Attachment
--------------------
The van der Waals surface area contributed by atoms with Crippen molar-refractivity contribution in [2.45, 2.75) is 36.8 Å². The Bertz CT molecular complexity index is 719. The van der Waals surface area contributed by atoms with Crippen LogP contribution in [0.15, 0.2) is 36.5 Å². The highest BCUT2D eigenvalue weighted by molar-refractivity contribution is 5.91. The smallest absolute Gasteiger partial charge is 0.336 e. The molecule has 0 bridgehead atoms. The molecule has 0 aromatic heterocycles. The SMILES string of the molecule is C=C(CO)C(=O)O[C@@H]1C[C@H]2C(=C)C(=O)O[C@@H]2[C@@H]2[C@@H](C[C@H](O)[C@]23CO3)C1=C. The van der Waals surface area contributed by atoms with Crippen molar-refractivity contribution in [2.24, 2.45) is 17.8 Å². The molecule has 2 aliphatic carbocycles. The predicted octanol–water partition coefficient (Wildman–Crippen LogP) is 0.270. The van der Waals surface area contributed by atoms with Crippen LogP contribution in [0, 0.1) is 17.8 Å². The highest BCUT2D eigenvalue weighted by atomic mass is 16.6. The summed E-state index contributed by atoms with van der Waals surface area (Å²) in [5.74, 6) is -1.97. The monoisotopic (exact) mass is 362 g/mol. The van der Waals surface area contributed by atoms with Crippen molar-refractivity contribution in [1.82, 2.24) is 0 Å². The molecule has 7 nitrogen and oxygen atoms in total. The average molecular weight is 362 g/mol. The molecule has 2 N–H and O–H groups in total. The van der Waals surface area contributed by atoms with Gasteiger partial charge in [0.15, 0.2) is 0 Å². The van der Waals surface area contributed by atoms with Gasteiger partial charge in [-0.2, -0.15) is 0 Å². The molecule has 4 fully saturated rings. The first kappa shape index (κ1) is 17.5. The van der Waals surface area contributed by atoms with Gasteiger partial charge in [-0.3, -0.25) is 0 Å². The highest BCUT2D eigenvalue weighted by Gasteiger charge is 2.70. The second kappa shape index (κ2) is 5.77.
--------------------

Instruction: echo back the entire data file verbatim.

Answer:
The van der Waals surface area contributed by atoms with Crippen molar-refractivity contribution in [2.45, 2.75) is 36.8 Å². The Bertz CT molecular complexity index is 719. The van der Waals surface area contributed by atoms with Crippen LogP contribution in [0.15, 0.2) is 36.5 Å². The highest BCUT2D eigenvalue weighted by molar-refractivity contribution is 5.91. The smallest absolute Gasteiger partial charge is 0.336 e. The molecule has 0 bridgehead atoms. The molecule has 0 aromatic heterocycles. The SMILES string of the molecule is C=C(CO)C(=O)O[C@@H]1C[C@H]2C(=C)C(=O)O[C@@H]2[C@@H]2[C@@H](C[C@H](O)[C@]23CO3)C1=C. The van der Waals surface area contributed by atoms with Crippen molar-refractivity contribution in [2.24, 2.45) is 17.8 Å². The molecule has 2 aliphatic carbocycles. The predicted octanol–water partition coefficient (Wildman–Crippen LogP) is 0.270. The van der Waals surface area contributed by atoms with Crippen LogP contribution in [0, 0.1) is 17.8 Å². The highest BCUT2D eigenvalue weighted by atomic mass is 16.6. The summed E-state index contributed by atoms with van der Waals surface area (Å²) in [5.74, 6) is -1.97. The monoisotopic (exact) mass is 362 g/mol. The van der Waals surface area contributed by atoms with Crippen molar-refractivity contribution in [1.82, 2.24) is 0 Å². The molecule has 7 nitrogen and oxygen atoms in total. The average molecular weight is 362 g/mol. The molecule has 2 N–H and O–H groups in total. The van der Waals surface area contributed by atoms with Gasteiger partial charge in [0.15, 0.2) is 0 Å². The van der Waals surface area contributed by atoms with Gasteiger partial charge in [-0.2, -0.15) is 0 Å². The molecule has 4 fully saturated rings. The first kappa shape index (κ1) is 17.5. The van der Waals surface area contributed by atoms with Gasteiger partial charge in [-0.3, -0.25) is 0 Å². The highest BCUT2D eigenvalue weighted by Gasteiger charge is 2.70. The second kappa shape index (κ2) is 5.77.